Washminster

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Saturday, 4 October 2008

Analysis of the US Presidential Race

Yesterday I attended a Chatham House presentation by Professor Paul Green entitled "The Who, The What and The Why of the 2008 Presidential Election". It was an informative and entertaining session - Members of Chatham House can download and read the transcript at
http://www.chathamhouse.org.uk/research/americas/research_events/view/-/id/913/. {if you are interested in International Relations it's well worth joining - there are many excellent meetings held in London - and if you can't get there (or want a reminder of what you've heard) - transcripts and recordings are available. Membership information is available at http://www.chathamhouse.org.uk/membership/.}



Professor Green pointed out why this election is unique -
  1. The length of the campaign
  2. The emphasis on "change"
  3. The cost of the campaigns
  4. The unpopularity of the incumbents - Bush and Cheney
  5. The impact of gender and race - Professor Green argued that at the moment "Race trumps gender"
  6. The Sarah Palin phenomenon
  7. The state of the economy
Obama beat Hillary Clinton because -
  1. He had by far the better organisation
  2. Fundraising
  3. Use of the word change
  4. The Obama people knew the Democratic Party rules inside out
McCain beat a very weak field. Sarah Palin has been like an "Alka-Seltzer", helping the anti-McCain Republicans to come on board. The strength of McCain has been that he is at his best when being a straight-talking maverick - but, warned Professor Green, that may not work anymore.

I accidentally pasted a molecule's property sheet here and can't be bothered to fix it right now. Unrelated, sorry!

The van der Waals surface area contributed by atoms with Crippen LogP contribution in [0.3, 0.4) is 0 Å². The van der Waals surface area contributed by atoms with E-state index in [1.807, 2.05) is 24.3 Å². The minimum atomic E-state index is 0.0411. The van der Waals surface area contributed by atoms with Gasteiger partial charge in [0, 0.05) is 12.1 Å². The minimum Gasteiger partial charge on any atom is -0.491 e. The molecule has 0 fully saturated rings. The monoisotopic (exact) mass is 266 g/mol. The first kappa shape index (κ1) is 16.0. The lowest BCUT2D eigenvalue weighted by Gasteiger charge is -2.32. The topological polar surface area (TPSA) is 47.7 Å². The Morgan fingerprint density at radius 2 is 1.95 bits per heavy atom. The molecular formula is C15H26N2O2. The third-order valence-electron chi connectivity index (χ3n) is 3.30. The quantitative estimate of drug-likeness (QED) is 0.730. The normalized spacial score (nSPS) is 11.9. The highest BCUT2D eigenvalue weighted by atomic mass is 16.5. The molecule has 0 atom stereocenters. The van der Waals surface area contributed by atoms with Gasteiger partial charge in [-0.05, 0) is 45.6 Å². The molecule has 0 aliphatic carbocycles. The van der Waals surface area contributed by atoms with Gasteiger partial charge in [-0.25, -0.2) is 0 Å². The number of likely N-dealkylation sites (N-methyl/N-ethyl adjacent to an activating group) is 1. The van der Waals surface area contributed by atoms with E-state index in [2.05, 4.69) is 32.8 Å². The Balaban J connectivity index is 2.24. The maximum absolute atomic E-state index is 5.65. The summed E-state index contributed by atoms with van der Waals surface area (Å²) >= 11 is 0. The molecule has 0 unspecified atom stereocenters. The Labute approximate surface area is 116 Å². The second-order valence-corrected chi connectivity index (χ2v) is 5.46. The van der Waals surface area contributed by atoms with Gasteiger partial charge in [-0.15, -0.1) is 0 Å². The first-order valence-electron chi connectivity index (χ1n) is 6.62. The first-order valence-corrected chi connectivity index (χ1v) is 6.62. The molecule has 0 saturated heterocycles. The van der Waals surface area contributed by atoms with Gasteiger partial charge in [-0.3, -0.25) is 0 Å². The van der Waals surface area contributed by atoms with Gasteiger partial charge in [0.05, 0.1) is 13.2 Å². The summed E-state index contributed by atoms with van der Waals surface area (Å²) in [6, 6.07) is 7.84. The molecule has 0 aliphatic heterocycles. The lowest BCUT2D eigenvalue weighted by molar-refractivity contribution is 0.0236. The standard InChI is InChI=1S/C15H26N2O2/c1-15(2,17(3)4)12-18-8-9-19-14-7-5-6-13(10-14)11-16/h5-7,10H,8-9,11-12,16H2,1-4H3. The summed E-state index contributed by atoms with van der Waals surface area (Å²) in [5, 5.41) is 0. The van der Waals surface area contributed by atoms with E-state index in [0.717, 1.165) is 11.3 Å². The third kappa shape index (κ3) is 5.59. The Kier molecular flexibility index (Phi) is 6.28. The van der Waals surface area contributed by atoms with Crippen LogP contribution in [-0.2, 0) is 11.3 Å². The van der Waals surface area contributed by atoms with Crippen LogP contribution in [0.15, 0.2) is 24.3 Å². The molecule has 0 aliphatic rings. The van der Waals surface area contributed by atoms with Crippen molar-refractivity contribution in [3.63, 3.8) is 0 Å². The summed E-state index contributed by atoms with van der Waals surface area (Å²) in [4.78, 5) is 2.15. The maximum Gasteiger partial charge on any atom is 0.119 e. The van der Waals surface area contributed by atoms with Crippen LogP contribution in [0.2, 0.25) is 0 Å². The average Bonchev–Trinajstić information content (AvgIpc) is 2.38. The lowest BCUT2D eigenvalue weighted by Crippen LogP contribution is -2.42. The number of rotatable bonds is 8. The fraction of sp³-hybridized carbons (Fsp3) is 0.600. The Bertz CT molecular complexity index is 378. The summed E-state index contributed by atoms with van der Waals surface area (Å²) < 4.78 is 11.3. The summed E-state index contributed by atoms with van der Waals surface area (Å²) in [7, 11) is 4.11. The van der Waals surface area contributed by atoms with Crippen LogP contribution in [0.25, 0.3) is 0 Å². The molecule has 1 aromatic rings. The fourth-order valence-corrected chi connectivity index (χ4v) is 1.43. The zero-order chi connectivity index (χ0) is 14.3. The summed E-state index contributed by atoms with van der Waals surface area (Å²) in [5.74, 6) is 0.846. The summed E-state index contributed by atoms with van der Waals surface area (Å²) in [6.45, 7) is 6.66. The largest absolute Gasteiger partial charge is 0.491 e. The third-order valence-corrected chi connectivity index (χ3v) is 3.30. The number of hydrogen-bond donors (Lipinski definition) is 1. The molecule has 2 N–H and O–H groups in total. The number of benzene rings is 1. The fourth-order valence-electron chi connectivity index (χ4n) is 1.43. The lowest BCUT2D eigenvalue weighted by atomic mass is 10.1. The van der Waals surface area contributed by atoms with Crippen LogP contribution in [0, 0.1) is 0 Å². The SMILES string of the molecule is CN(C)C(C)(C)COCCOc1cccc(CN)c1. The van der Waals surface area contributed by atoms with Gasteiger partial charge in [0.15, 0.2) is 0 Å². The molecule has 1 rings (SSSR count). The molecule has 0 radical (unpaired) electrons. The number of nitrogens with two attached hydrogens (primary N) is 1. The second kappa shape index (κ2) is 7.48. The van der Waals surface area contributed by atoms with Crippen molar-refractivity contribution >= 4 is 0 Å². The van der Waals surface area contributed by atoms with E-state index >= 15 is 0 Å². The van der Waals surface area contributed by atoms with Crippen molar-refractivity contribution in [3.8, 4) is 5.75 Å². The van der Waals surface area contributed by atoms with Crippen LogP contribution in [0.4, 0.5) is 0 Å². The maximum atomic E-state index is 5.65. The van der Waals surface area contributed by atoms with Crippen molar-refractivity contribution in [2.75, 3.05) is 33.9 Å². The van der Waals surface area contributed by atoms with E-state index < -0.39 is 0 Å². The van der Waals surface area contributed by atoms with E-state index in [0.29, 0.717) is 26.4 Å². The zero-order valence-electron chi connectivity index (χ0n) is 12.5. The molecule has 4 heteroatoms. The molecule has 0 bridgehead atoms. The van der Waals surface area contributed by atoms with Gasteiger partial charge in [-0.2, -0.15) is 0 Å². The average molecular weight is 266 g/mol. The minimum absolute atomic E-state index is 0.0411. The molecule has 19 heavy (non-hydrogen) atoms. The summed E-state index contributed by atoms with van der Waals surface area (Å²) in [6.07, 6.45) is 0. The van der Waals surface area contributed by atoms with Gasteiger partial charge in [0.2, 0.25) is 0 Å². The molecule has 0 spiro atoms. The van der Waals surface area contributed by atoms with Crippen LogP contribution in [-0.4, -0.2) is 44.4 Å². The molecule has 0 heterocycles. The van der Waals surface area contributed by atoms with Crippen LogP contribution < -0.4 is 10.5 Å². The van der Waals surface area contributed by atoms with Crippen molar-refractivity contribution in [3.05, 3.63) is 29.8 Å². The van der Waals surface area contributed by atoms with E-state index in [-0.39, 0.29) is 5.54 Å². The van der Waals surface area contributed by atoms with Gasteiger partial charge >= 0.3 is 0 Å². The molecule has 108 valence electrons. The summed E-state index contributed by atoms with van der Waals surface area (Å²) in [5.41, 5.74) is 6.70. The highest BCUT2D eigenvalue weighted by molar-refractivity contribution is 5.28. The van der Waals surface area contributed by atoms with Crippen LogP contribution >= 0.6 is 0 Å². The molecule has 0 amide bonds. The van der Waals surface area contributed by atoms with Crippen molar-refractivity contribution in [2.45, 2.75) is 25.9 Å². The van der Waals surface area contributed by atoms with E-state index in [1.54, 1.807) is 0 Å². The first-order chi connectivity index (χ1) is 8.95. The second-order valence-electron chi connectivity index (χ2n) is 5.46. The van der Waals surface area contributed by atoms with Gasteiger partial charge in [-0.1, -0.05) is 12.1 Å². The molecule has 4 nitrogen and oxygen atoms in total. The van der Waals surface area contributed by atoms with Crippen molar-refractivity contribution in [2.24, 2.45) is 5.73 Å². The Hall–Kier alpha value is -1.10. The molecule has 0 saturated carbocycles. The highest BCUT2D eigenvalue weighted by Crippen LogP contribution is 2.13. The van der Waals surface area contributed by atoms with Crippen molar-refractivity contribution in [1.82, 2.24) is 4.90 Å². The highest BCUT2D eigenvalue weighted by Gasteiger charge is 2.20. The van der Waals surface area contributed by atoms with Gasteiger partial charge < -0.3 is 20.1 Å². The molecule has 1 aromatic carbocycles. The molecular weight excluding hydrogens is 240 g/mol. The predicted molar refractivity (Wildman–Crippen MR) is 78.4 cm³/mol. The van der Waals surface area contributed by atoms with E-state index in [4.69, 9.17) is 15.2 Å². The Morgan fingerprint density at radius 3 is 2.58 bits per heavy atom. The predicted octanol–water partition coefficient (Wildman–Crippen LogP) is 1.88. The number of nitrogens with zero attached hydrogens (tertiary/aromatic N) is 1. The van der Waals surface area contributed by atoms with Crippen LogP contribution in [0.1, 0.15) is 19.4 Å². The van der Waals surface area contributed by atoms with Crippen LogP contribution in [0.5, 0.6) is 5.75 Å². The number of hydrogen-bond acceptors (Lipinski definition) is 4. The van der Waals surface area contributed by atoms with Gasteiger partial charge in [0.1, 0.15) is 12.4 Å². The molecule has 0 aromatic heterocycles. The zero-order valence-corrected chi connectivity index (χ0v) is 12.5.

At the moment an Obama victory looks more likely, but as Professor Green pointed out in his opening comments - "The 2008 U.S. Presidential contest is the strangest and most unpredictable battle in decades – perhaps even in almost a century. Why? Think of a sailing vessel trying to cross the Atlantic Ocean that every few days encounters a giant gust of
wind that propels the ship in a completely different direction.
"

Professor Green is also a political analyst for Chicago's WGN Radio - I'll certainly be listening out for his comments on that station (you should be able to listen live or download "Paul's Podcast" at http://wgnradio.com/index.php?option=com_frontpage&Itemid=1)

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